The first ever debate organised by The Africa Report pitched the supporters of ‘developmental sprints’ against those who argue democratic institutions should come first.The failure of many African governments to deliver development consistently to their populations leaves many people to ask the question: Should Africa look to countries like Rwanda and Ethiopia, where economic growth takes precedent over political pluralism?
Bread without democracy is bitter. Democracy without bread is fragile
It is hard to argue with the development records of the administrations in Kigali and Addis Ababa, be it on shared growth, education or maternal health. So do people want bread or justice? Is the danger that African countries may hope for a Lee Kuan Yew but could end up with a Vladimir Putin?
The Africa Report sought some answers at the inaugural The Africa Report Debates, at the Mövenpick Hotel in Accra, Ghana, on 20 November, in partnership with the Mo Ibrahim Foundation. For this first event, a distinguished panel examined the question: What should be the priority, democracy or development?
John Mahama, Ghana’s president, launched the discussions in front of a glittering crowd, saying: “Democracy will never be a perfect system because people will always be imperfect beings.” He added: “But the problem with dictatorships is that you don’t get to choose which dictator you are going to get.”
His speech recalled his personal experience as a young man living under curfew during a military dictatorship in Ghana, where he saw his brother mistreated at the hands of soldiers. The rest of the debate took as its starting point the great economic sprint that Africa needs to make if it is going to provide jobs for the 300 million Africans who will join the labour force over the next 15 years.
Quality of democracy
As President Mahama pointed out, many Asian countries have had “authoritarian governments that are able to make quick decisions and bring about immediate change or unprecedented growth.”
On the ground, the call for tangible progress often wins the argument. In conjunction with GeoPoll, The Africa Report surveyed people in Ghana, South Africa, Uganda and Cameroon about the importance of democracy and development. In Ghana, 31% of people questioned wanted democracy prioritised, whereas 67% wanted development – a result echoed across the other countries.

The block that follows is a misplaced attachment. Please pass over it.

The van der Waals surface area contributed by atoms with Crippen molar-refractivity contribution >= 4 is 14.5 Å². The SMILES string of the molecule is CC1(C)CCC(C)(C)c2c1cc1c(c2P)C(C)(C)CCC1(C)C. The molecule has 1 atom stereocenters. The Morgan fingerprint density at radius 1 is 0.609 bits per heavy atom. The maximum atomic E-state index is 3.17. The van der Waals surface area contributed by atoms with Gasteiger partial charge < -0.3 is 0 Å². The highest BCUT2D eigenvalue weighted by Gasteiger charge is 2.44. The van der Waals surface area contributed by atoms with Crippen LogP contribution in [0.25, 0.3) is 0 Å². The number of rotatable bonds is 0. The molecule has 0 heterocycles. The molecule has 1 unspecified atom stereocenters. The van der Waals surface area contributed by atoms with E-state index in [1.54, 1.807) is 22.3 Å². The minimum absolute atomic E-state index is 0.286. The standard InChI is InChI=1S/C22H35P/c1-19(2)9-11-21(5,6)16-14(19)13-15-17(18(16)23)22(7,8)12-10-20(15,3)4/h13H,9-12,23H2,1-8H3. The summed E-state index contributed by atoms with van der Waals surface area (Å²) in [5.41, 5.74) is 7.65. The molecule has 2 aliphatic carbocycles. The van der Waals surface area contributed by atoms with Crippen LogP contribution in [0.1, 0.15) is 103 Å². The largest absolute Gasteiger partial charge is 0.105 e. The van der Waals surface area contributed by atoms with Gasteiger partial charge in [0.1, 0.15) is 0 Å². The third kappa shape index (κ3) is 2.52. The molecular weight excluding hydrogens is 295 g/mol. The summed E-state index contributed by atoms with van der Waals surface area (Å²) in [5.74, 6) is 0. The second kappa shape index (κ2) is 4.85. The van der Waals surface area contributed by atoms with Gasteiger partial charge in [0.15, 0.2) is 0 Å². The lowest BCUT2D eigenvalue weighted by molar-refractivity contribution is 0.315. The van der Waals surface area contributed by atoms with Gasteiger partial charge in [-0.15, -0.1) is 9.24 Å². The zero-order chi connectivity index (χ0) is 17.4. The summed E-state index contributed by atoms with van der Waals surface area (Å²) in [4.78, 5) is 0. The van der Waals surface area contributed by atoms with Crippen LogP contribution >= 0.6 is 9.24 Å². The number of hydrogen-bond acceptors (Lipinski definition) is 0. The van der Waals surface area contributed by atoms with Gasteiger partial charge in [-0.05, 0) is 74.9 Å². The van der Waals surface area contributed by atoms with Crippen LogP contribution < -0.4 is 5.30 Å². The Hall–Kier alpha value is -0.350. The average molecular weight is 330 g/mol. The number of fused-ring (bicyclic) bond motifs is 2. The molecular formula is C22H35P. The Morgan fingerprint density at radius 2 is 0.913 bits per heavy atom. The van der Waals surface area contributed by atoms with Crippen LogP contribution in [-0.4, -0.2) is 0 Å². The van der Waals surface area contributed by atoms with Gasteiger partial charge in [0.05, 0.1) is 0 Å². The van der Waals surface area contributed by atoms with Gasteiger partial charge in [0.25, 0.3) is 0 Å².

This shows the disillusion many have with their governments. “A democracy that doesn’t produce results is an empty promise,” said Arancha González, executive director of the Geneva-based International Trade Centre, during the debate. “Can we say that there is freedom when so many politicians spend so much money to contest elections?”
For South Africa’s former reconstruction minister and labour activist Jay Naidoo, the continued push of money and power into democracy is dangerous and is corrupting government, leading to cases of “demokratura”, where you have the window dressing of democracy without genuine representation of the people. “We are seeing electoral authoritarianism,” he explained.
Strongman rule was one of the many governance weaknesses discussed at the debate. One question from the hall: “How do we get a democracy of ideas and issues rather than a democracy of tribalism and identity?” On that front, the debate participants were unable to come up with a one-size-fits-all recommendation.
Ultimately, panelists on both sides of the de- bate agreed that the quality of the democracy is crucial. Experts in attendance also provided solutions for
Franklin Cudjoe, head of Ghana thinktank the IMANI Center for Policy & Education, pointed to the phenomenon of the “imperial presidency”, whereby the president has the ability to directly appoint 4,000 posts, leaving huge room for corruption and partisan choices. He argued that reforms must create checks and balances on executive power.
In the end, the debate was summed up by Tedros Adhanom, the foreign minister of Ethiopia, who was keen to stress Ethiopia’s commitment to both sides of the argument: “Bread without democracy is bitter. Democracy without bread is fragile.”
The Ghana debate was just the first in what promises to be a series of debates on the theme of tough talk on development. If you have suggestions for future debate topics, please look for us on Facebook or Twitter. ●
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